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Seeta Peña Gangadharan is a Senior Research Fellow with the Field Team at the New America Foundation's Open Technology Institute (OTI). Her research lies at the intersection of technology, civil society, and communication policy. She researches the nature of digital inequalities, data and discrimination, social dynamics of technology adoption, communication rights, and media justice. She also writes about the politics of communication policymaking, who’s heard, and who has power in debate and decision making.
Since joining OTI in July 2011, she has written and spoken widely about digital inclusion, privacy, surveillance, and marginal Internet users. Her work has identified privacy and surveillance norms and practices among members of underserved populations and exposed the lack of privacy and surveillance knowledge among frontline staff at digital literacy organizations. She has also compared current-day data profiling to pre-digital examples of surveillance of poor people and communities of color. With colleagues, she has looked at individuals reliant on public Internet access and the challenges they face in adopting end-user solutions to improve privacy and security. Between 2011 and 2013, she led an extensive evaluation of the impacts of Broadband Technology Opportunities Program-funded digital literacy projects and public computer centers in Philadelphia, which demonstrated the critical importance of social support networks to the success of broadband adoption in underserved populations.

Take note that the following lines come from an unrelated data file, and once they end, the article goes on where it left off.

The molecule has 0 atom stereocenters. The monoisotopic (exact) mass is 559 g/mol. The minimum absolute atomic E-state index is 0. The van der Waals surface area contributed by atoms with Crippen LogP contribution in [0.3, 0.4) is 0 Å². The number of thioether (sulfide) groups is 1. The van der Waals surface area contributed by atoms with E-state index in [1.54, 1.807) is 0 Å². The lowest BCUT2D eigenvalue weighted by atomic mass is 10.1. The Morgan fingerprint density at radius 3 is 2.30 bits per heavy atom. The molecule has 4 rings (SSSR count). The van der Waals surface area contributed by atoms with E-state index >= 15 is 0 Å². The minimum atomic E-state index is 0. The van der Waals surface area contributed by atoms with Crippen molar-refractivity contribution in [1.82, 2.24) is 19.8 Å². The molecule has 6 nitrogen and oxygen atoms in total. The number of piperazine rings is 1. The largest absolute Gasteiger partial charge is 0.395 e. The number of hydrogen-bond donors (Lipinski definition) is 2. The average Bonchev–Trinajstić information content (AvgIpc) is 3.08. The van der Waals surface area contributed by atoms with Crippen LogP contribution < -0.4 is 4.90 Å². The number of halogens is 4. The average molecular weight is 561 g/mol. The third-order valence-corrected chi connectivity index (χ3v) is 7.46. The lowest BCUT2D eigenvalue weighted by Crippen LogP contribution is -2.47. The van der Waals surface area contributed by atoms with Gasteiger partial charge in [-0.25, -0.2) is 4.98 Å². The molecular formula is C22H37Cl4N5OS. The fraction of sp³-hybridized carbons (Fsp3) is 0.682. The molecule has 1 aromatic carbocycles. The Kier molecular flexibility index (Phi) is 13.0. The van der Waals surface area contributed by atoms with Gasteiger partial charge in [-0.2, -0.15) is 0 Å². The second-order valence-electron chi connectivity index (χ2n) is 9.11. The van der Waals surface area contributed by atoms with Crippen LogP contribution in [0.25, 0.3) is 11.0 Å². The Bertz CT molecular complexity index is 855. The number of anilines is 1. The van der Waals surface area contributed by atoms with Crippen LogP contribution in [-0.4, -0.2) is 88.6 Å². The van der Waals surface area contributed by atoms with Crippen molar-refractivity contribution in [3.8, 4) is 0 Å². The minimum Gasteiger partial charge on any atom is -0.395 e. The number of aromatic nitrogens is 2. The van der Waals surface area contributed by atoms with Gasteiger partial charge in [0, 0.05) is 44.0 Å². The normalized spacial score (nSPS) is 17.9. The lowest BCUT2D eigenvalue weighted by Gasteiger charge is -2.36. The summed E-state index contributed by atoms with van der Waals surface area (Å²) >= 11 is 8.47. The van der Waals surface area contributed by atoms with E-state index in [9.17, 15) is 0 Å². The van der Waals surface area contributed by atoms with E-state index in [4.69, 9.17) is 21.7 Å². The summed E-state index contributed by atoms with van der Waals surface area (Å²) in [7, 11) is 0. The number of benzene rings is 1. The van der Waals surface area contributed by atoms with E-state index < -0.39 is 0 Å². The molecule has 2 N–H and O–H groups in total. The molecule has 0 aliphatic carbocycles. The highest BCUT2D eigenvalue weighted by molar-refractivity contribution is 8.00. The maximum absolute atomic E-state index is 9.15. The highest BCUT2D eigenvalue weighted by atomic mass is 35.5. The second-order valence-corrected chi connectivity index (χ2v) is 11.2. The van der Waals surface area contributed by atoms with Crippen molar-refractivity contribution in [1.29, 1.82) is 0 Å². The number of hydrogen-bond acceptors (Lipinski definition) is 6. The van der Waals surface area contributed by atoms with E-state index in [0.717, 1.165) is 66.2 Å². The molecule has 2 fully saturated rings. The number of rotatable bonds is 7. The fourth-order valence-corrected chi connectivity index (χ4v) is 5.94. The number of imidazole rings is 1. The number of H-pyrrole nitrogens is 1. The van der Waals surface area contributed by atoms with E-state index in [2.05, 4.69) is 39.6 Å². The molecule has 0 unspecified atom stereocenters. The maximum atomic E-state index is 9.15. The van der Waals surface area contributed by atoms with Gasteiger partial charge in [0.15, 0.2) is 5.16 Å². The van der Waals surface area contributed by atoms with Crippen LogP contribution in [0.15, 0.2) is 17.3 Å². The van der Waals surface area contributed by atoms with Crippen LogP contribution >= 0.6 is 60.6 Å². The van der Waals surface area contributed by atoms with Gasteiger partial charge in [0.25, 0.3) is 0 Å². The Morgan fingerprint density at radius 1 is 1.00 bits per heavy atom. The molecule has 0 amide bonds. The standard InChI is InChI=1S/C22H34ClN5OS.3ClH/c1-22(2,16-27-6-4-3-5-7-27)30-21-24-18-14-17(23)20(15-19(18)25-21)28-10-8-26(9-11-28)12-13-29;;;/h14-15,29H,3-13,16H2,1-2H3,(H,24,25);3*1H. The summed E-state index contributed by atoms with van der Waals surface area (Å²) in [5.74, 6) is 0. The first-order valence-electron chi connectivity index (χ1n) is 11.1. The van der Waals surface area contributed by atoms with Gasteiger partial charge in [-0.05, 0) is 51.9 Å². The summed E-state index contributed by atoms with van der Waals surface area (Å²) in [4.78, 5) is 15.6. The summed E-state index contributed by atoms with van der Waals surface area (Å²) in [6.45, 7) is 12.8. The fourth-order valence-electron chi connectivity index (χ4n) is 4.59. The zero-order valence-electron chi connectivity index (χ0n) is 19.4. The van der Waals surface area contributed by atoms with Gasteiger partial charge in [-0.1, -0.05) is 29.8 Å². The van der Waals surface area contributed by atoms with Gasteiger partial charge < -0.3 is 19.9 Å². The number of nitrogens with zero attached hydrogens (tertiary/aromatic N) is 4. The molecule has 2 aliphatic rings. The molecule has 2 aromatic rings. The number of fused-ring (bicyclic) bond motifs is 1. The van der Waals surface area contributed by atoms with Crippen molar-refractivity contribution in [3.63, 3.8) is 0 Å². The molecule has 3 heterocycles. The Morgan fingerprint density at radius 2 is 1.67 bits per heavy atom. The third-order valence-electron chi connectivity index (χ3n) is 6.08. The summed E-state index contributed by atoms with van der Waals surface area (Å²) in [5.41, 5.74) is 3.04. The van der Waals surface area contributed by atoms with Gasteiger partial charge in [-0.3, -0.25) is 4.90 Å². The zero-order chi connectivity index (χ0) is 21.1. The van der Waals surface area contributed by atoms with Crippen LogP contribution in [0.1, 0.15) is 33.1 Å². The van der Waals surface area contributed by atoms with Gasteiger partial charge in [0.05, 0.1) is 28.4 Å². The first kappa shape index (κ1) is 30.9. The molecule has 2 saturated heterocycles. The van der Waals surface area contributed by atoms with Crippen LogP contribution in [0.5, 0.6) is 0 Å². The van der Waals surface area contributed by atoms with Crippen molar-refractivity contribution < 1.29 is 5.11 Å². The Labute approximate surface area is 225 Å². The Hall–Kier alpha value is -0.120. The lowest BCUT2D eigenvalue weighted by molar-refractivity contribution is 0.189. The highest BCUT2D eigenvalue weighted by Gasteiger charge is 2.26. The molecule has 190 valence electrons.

Prior to OTI, she was a postdoctoral fellow at the Information Society Project at Yale Law School, where she initiated a project on the tension between digital inclusion and data profiling. Her PhD work, completed at Stanford University, investigated the politics of communication policymaking, with a focus on the rulemaking process at the Federal Communications Commission.
Her work has appeared in the International Journal of Communication, First Monday, Communication, Culture & Critique, New Media & Society, and Journal of Communication Inquiry, and she as co-edited two books, Online Deliberation: Design, Research, and Practice, and Alternatives on Media Content, Journalism, and Regulation.
She is a visiting fellow of the Information Society Project at Yale Law School.